Who is running what in season three? Current E technical editor Craig Scarborough summarises what we know so far.
Formula E’s third season arrives with few changes to the technical regulations and retains the Williams Advanced Engineering spec battery, which has given the sport’s constructor teams plenty of time to develop their powertrains. In some cases, the solutions making an appearance for season three have barely changed; in other cases, something there’s evidence of new thinking. That means there’s a good spread of evolutionary and revolutionary packages under the bodywork of the 20 cars being readied now on the streets of Hong Kong, which could make for a far tighter and more competitive field than ever before.
Let’s talk about the tech. Renault took a bold step in season two with a high-tech powertrain featuring a Zytek motor mounted to a twin-speed gearbox wrapped up in a carbon fibre casing. The first gear was simply a starter gear, used to get off the line at lights out, and was operated with a manual gear lever. It was a package which simply ran away from the rest of the field. In season three, the gearbox has been removed, meaning the ZE16 motor now drives the differential directly with no need for any gearshifts. This change has shrunk the size of the rear and the carbon casing even further. Equally impressive is the lack of cooling required for the motor and inverter; the left-hand radiator, which cools the motor and inverter, is now just half the size of the standard part.
Also benefitting from this powertrain development is the reborn Aguri team, officially launched yesterday as Techeetah. Taking advantage of the price-capped customer supply of the ZE16 powertrain is a canny move, particularly as it was confirmed at the launch that Renault has supplied not just the hardware but the software too.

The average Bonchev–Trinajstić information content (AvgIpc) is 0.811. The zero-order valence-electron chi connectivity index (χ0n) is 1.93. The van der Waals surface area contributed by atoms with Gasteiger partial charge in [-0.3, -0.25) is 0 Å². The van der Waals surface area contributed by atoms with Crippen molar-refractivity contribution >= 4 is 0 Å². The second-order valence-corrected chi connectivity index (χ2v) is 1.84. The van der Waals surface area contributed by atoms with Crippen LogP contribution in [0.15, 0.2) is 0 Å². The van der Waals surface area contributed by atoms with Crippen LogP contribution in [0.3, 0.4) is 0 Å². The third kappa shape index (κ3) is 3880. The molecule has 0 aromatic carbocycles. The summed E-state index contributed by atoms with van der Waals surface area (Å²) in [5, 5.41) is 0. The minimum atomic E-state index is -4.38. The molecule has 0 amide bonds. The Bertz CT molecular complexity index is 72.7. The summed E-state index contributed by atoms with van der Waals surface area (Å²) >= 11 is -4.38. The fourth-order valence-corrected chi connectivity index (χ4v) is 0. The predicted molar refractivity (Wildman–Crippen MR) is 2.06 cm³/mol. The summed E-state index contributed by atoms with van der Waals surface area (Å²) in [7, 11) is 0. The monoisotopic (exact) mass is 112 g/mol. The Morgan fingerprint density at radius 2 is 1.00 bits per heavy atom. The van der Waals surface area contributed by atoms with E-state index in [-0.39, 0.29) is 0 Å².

The ABT team was just a step behind Renault in season two and so not much has been changed there either. Once again, a Schaeffler motor drives a transverse gearbox with three gears. Unlike most other manufacturer powertrains this season, ABT continues to run a metal gearbox casing, rather than using carbon fibre. Cooling appears to still make use of a standard-sized radiator in the left sidepod, rather than a smaller unit, although the packaging of the motor, gearbox and inverter all inside the case still impresses.
Perhaps the biggest swing in design this season is seen at DS Virgin Racing. Gone are the two heavy and energy-hungry pancake motors, replaced by a Renault-like solution. There’s a single motor driving through a gearbox to the differential. As with Renault, this, the inverter and the DCDC converter all sit inside a carbon casing. But, in DSVR’s set up, the powertrain is extracted through the open front of the carbon case, not requiring large openings in the side as on the Renault, making for a more efficient structure. Cooling is equally tidy with a radiator some two thirds of the size of the standard unit, but supplemented by a small additional unit fed by a separate duct. Uniquely, DSVR is not running the McLaren ECU, instead using Magnetti Marelli units.
Mahindra has adopted Magnetti Marelli’s two-in-one six-phase motor. Here, the transverse motor drives a twin-speed gearbox attached to the differential. Also inside the carbon casing are the two inverters and the DCDC converter. Similarly to the DSVR package, the entire assembly is removed through the front of the carbon casing. Due to the efficiency of the Magnetti Marelli inverters, Mahindra has also downsized its cooling package, reducing aerodynamic drag caused by the radiator.